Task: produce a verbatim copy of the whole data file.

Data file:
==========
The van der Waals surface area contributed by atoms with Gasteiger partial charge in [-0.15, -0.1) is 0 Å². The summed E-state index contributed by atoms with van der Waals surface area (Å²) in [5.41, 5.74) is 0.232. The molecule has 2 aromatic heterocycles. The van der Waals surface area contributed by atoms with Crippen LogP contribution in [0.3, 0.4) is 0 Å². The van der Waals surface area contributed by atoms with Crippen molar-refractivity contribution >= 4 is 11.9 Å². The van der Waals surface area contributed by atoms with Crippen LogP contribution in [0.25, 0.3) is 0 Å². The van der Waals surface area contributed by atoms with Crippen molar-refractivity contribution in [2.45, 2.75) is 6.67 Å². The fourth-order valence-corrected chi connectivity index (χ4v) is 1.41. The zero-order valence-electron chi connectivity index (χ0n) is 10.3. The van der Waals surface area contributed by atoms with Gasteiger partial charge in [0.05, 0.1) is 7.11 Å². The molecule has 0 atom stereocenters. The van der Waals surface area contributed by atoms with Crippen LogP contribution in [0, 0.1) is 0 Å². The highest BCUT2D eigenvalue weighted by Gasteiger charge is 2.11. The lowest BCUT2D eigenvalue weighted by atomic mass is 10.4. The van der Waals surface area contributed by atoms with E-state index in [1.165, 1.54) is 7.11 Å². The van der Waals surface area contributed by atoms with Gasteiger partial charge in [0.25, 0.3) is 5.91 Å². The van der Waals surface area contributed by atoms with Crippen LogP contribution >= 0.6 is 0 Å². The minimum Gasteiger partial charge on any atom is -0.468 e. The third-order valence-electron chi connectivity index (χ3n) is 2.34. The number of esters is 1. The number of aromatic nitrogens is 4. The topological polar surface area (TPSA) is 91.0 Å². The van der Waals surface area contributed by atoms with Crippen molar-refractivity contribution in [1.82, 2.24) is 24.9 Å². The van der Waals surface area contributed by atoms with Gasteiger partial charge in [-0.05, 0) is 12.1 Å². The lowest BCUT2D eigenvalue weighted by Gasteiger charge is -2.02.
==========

The van der Waals surface area contributed by atoms with Gasteiger partial charge in [-0.15, -0.1) is 0 Å². The summed E-state index contributed by atoms with van der Waals surface area (Å²) in [5.41, 5.74) is 0.232. The molecule has 2 aromatic heterocycles. The van der Waals surface area contributed by atoms with Crippen LogP contribution in [0.3, 0.4) is 0 Å². The van der Waals surface area contributed by atoms with Crippen molar-refractivity contribution >= 4 is 11.9 Å². The van der Waals surface area contributed by atoms with Crippen LogP contribution in [0.25, 0.3) is 0 Å². The van der Waals surface area contributed by atoms with Crippen molar-refractivity contribution in [2.45, 2.75) is 6.67 Å². The fourth-order valence-corrected chi connectivity index (χ4v) is 1.41. The zero-order valence-electron chi connectivity index (χ0n) is 10.3. The van der Waals surface area contributed by atoms with Gasteiger partial charge in [0.05, 0.1) is 7.11 Å². The molecule has 0 atom stereocenters. The van der Waals surface area contributed by atoms with Crippen LogP contribution in [0, 0.1) is 0 Å². The highest BCUT2D eigenvalue weighted by Gasteiger charge is 2.11. The lowest BCUT2D eigenvalue weighted by atomic mass is 10.4. The van der Waals surface area contributed by atoms with E-state index in [1.165, 1.54) is 7.11 Å². The van der Waals surface area contributed by atoms with Gasteiger partial charge in [0.25, 0.3) is 5.91 Å². The van der Waals surface area contributed by atoms with Crippen LogP contribution >= 0.6 is 0 Å². The minimum Gasteiger partial charge on any atom is -0.468 e. The third-order valence-electron chi connectivity index (χ3n) is 2.34. The number of esters is 1. The number of aromatic nitrogens is 4. The topological polar surface area (TPSA) is 91.0 Å². The van der Waals surface area contributed by atoms with Crippen molar-refractivity contribution in [1.82, 2.24) is 24.9 Å². The van der Waals surface area contributed by atoms with Gasteiger partial charge in [-0.05, 0) is 12.1 Å². The lowest BCUT2D eigenvalue weighted by Gasteiger charge is -2.02.